From left, Frannie Ronan, 9, and St. Madeleine Sophie Catholic School principal Martine Romero pose with Mariner Moose on Dec. 13. Stephanie Quiroz/staff photo

From left, Frannie Ronan, 9, and St. Madeleine Sophie Catholic School principal Martine Romero pose with Mariner Moose on Dec. 13. Stephanie Quiroz/staff photo

St. Madeleine Sophie Catholic School nationally recognized as a Special Olympics Unified Champion School

The Catholic school is the first and only elementary school in Washington state to be recognized.

On Thursday, Dec. 13, St. Madeleine Sophie Catholic School held a special assembly to celebrate their national recognition as an inclusive school. Together with school staff, Special Olympics representatives, archdiocesan, and Mariner Moose, the students celebrated the arrival of their Special Olympics Unified Champion School banner.

Of 38 school and universities, St. Madeleine Sophie School was one of only eight elementary school across the country, and the only elementary-level National Banner school in Washington.

St. Madeleine Sophie School was one of only eight elementary school across the country, and the only elementary level National Banner school in Washington. Stephanie Quiroz/staff photo.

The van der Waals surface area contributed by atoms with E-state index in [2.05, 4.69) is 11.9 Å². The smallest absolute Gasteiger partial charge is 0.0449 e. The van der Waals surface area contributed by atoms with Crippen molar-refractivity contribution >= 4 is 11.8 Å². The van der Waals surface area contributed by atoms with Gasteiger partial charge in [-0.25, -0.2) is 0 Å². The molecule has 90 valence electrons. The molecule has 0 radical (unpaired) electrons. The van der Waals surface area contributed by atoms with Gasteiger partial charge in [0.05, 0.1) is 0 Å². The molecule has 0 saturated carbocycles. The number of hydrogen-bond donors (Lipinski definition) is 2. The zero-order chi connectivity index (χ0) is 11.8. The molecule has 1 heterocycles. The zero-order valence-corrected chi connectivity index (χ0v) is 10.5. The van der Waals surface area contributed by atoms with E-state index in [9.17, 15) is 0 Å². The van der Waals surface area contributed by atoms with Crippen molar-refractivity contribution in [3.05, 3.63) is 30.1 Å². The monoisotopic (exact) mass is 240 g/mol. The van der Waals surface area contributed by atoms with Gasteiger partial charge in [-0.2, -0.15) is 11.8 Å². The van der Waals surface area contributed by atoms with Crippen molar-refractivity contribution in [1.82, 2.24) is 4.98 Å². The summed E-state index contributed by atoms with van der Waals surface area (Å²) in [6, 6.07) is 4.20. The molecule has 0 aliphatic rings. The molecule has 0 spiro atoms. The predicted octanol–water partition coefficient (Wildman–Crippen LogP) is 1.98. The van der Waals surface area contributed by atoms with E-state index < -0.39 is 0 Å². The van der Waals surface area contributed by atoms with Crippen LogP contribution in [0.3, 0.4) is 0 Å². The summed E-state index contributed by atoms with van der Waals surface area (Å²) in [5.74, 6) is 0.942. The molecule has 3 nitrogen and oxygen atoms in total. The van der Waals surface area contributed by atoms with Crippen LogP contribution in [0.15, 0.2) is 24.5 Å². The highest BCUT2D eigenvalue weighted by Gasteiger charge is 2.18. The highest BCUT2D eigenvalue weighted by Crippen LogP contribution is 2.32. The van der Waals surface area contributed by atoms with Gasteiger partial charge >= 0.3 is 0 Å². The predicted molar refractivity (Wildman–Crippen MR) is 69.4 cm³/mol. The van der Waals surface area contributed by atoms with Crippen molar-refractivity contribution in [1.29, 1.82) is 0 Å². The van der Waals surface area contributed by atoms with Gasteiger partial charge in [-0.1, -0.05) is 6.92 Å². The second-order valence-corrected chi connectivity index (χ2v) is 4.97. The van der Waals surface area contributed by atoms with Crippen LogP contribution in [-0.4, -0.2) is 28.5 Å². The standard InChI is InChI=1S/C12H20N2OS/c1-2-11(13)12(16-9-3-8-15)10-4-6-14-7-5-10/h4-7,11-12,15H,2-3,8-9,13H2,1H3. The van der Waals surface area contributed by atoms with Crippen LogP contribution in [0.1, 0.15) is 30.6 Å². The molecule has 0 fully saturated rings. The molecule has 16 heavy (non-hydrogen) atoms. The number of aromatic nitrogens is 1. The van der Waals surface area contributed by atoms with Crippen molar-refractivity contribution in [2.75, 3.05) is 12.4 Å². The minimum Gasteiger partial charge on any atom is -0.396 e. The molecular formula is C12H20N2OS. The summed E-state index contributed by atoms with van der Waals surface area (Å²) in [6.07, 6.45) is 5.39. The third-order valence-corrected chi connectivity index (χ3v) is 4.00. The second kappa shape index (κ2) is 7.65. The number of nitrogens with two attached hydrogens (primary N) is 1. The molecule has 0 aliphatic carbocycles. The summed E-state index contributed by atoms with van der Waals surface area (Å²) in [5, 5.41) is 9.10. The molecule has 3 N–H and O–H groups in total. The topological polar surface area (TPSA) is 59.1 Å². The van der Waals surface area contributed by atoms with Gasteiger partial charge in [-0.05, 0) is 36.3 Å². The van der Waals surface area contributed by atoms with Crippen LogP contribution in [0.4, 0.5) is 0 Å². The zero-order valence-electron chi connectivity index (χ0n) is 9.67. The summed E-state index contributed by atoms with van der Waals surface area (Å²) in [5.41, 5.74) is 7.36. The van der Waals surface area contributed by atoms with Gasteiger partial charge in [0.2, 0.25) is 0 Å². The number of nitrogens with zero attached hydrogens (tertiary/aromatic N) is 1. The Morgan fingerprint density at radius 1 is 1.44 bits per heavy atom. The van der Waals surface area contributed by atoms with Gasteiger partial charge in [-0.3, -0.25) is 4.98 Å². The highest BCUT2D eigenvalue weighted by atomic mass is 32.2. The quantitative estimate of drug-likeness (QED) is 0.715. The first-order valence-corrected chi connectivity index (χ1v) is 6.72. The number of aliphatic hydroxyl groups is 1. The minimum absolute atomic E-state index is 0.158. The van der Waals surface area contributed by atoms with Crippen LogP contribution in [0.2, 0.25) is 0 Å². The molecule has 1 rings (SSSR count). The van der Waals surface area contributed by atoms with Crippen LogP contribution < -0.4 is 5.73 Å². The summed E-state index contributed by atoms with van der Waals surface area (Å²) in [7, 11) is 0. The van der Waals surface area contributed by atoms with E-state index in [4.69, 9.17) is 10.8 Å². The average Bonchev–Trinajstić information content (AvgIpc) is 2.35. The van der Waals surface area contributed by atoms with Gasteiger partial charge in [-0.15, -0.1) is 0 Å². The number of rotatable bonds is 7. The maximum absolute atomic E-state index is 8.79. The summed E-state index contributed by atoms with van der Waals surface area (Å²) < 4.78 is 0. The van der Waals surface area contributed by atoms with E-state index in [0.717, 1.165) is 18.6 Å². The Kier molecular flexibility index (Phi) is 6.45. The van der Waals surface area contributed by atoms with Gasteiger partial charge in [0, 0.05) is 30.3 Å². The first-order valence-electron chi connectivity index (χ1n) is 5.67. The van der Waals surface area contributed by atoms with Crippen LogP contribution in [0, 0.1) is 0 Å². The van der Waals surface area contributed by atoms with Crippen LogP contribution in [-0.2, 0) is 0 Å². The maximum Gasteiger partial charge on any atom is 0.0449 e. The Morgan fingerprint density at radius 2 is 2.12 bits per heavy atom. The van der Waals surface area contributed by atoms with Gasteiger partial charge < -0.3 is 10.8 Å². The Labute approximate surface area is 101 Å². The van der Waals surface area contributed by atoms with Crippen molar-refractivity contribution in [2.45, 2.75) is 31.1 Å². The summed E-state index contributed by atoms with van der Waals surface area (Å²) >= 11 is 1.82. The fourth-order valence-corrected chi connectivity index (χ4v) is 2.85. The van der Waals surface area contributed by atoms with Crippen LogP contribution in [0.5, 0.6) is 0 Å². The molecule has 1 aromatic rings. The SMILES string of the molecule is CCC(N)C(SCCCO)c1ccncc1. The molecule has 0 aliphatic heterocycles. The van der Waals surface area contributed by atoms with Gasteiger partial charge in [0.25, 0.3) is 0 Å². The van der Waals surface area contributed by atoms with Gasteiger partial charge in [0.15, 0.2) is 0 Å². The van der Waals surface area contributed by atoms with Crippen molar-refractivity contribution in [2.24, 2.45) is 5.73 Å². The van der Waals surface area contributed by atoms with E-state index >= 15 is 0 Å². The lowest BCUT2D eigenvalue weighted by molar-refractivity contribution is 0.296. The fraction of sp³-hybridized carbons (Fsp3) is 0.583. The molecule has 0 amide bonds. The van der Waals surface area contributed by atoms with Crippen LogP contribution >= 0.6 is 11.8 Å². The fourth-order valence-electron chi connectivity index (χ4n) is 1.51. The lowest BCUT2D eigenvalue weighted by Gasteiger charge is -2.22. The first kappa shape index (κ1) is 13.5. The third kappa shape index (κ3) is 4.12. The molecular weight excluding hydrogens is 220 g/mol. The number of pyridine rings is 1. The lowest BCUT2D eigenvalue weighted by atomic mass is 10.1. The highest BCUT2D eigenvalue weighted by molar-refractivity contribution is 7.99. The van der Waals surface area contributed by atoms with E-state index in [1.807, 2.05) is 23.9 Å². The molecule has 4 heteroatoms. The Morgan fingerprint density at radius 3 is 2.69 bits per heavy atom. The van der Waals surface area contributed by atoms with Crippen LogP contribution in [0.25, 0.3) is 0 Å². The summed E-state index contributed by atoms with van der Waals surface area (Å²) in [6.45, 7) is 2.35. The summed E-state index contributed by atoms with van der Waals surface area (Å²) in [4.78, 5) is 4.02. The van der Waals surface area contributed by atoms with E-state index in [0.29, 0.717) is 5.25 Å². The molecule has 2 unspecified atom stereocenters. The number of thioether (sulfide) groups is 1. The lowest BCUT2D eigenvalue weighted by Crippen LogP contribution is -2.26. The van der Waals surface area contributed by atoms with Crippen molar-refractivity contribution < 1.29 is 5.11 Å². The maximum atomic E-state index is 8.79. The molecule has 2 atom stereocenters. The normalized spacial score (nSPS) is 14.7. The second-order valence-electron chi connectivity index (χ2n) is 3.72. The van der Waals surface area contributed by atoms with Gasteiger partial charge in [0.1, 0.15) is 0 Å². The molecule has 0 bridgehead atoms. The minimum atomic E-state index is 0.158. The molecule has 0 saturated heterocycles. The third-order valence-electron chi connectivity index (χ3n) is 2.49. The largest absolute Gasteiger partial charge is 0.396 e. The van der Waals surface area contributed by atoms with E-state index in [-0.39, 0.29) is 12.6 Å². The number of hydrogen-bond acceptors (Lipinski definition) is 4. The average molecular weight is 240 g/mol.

St. Madeleine Sophie School was one of only eight elementary school across the country, and the only elementary level National Banner school in Washington. Stephanie Quiroz/staff photo.

“It’s important to us to earn this recognition because our school has always been inclusive,” said principal Martine Romero. “It’s an amazing honor and we’re extremely blessed with our families and with our staff who embrace inclusion, and with our students who live it so authentically everyday.”

The Special Olympics Unified Champion School program aims to promote social inclusion through intentionally planned and implemented activities affecting system-wide change.

In order for a school to qualify, they must meet Special Olympics Unified Champion School standards. There are 10 standards of excellence that a national banner school must achieve in the categories of Special Olympics Unified Sports and Young Athletes, inclusive youth leadership, whole school engagement, and sustainability.

St. Madeleine achieved all of these standards by implementing inclusive sports, inclusive youth leadership opportunities and whole school engagement.

“You are changing the world in a way that people haven’t been able to do,” president and CEO of Special Olympics Washington Dave Lenox said to the students. “You matter. What you do matters.”

On Dec. 13, St. Madeleine Sophie Catholic School held a special assembly to celebrate their national recognition for being an inclusive school. Stephanie Quiroz/staff photo.

On Dec. 13, St. Madeleine Sophie Catholic School held a special assembly to celebrate their national recognition for being an inclusive school. Stephanie Quiroz/staff photo.

The school also received a special message from the executive director of Special Olympics International Tim Shriver. Shriver congratulated the St. Madeleine community and gave a special shout out to Frannie Ronan who participated in the Special Olympics USA Games in Seattle in July.